The hyperplantar flexion test is considered positive for posterior impingement if it causes recognisable posterior ankle pain. Additionally, the physician can perform a diagnostic injection with lidocaine. Surgical resection is indicated in case of failure of conservative treatment.
      • Smyth NA
      • Zwiers R
      • Wiegerinck JI
      • et al.
      Posterior hindfoot arthroscopy: a review.
      ,
      • van Dijk CN
      Hindfoot endoscopy for posterior ankle pain.
      The main procedures are resection of an os trigonum, reduction of a prominent posterior talar process, and removal of a soft tissue impediment.
      • van Dijk CN
      • van Bergen CJ
      Advancements in ankle arthroscopy.
      ,
      • Brennan SA
      • Rahim F
      • Dowling J
      • et al.
      Arthroscopic debridement for soft tissue ankle impingement.
      ,
      • Galla M
      • Lobenhoffer P
      Technique and results of arthroscopic treatment of posterior ankle impingement.
      ,
      • Jerosch J
      • Fadel M
      Endoscopic resection of a symptomatic os trigonum.
      In addition to the standard instruments for treatment of osteophytes and ossicles, a 4 mm chisel and small periosteal elevator can be used.
      • van Dijk CN
      • van Bergen CJ
      Advancements in ankle arthroscopy.
      In order to be able to remove the posterior process or os trigonum, the surgeon will need to release the posterior talocalcaneal ligament and flexor retinaculum and partially detach the posterior talofibular ligament. This creates enough working area to lift the os trigonum from the subtalar joint using a small-sized bone elevator. Subsequently, a grasper can be used to remove the fragment. Postoperatively, a sterile compression dressing is applied around the ankle.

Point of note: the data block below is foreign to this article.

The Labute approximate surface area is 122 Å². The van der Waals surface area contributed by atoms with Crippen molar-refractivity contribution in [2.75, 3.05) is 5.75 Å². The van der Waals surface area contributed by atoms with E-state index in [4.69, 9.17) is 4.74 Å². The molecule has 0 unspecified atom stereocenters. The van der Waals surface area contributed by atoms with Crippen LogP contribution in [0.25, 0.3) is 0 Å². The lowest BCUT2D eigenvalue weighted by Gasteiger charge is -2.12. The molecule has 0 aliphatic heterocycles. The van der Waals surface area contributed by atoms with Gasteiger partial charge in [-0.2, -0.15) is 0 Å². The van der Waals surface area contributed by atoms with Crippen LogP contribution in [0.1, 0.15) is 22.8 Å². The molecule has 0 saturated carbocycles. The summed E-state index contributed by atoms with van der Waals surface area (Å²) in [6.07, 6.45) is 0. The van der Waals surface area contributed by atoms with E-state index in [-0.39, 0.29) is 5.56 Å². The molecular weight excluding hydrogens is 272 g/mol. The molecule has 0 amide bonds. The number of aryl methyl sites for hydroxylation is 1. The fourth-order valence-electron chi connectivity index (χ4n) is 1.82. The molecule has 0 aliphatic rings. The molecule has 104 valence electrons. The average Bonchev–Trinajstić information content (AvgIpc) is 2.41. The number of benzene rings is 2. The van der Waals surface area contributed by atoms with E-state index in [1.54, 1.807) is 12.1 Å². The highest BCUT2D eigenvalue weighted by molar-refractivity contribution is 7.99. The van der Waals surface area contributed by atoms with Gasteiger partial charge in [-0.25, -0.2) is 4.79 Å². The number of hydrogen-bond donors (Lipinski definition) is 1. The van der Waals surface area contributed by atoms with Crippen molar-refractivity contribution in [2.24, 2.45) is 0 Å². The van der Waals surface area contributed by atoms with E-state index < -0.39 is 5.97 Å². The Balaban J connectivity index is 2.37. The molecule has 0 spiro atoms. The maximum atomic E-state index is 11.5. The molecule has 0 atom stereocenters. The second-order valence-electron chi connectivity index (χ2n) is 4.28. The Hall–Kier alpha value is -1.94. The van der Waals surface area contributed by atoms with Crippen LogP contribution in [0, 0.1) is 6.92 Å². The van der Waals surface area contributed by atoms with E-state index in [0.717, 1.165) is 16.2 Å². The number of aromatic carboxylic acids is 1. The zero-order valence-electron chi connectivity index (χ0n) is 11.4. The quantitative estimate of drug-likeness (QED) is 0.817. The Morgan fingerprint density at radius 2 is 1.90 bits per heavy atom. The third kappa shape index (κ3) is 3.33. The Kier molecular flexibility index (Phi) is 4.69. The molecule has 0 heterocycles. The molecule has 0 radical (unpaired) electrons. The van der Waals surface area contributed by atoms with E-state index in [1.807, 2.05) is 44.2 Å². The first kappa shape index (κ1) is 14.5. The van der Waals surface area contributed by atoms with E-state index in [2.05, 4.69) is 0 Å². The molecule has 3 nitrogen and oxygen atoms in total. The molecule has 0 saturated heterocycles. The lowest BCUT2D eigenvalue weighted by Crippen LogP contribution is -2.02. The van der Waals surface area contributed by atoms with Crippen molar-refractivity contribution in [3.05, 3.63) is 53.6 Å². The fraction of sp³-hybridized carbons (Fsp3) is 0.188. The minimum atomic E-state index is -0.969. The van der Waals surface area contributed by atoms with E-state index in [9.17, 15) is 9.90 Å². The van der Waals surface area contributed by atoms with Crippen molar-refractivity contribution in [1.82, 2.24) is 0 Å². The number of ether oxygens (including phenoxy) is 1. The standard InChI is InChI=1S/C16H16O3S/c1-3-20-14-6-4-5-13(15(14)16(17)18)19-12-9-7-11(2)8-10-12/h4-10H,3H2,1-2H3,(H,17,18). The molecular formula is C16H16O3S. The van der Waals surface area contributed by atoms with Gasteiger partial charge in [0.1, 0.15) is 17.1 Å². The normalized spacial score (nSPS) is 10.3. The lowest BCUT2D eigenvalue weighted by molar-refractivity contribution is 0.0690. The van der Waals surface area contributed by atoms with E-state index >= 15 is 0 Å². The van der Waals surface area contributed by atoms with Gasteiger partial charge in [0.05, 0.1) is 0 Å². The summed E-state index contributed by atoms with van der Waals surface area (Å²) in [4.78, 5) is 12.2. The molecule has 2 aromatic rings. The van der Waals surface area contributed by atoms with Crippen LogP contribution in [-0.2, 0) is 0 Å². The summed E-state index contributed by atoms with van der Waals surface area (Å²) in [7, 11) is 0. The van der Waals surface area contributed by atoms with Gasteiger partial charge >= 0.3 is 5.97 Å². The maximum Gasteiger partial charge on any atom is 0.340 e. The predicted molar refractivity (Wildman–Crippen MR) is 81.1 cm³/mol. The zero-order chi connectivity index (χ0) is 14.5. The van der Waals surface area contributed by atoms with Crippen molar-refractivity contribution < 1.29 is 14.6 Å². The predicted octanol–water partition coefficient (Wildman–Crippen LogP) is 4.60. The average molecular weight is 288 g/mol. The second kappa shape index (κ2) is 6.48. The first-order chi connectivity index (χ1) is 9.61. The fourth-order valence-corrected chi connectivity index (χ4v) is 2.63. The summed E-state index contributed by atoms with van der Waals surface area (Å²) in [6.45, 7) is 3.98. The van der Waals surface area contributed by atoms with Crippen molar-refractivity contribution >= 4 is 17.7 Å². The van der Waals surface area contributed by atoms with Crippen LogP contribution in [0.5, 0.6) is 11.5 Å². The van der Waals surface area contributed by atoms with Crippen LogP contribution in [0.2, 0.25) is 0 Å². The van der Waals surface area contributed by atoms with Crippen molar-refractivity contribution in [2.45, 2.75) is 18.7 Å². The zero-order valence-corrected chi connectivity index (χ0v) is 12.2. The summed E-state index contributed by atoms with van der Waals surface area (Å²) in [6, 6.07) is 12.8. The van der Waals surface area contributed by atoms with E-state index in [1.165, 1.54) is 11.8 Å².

• van Dijk CN
      • van Bergen CJ
      Advancements in ankle arthroscopy.
      In the series of Spennachio et al,
      • Spennacchio P
      • Cucchi D
      • Randelli PS
      • et al.
      Evidence-based indications for hindfoot endoscopy.
      arthroscopic treatment of posterior impingement provided excellent results and clinical improvement in all cases. In the series of Lopez et al,
      • López Valerio V
      • Seijas R
      • Alvarez P
      • et al.
      Endoscopic repair of posterior ankle impingement syndrome due to os trigonum in soccer players.
      the Visual Analogue Scale for pain showed a decrease in reported pain from 7.5 preoperatively to 0.8, 1 month postoperatively. Overall, posterior ankle arthroscopy is considered safe and effective in the treatment of posterior ankle impingement in the elite football player, with an expected return to training of 5 weeks.
      • Calder JD
      • Sexton SA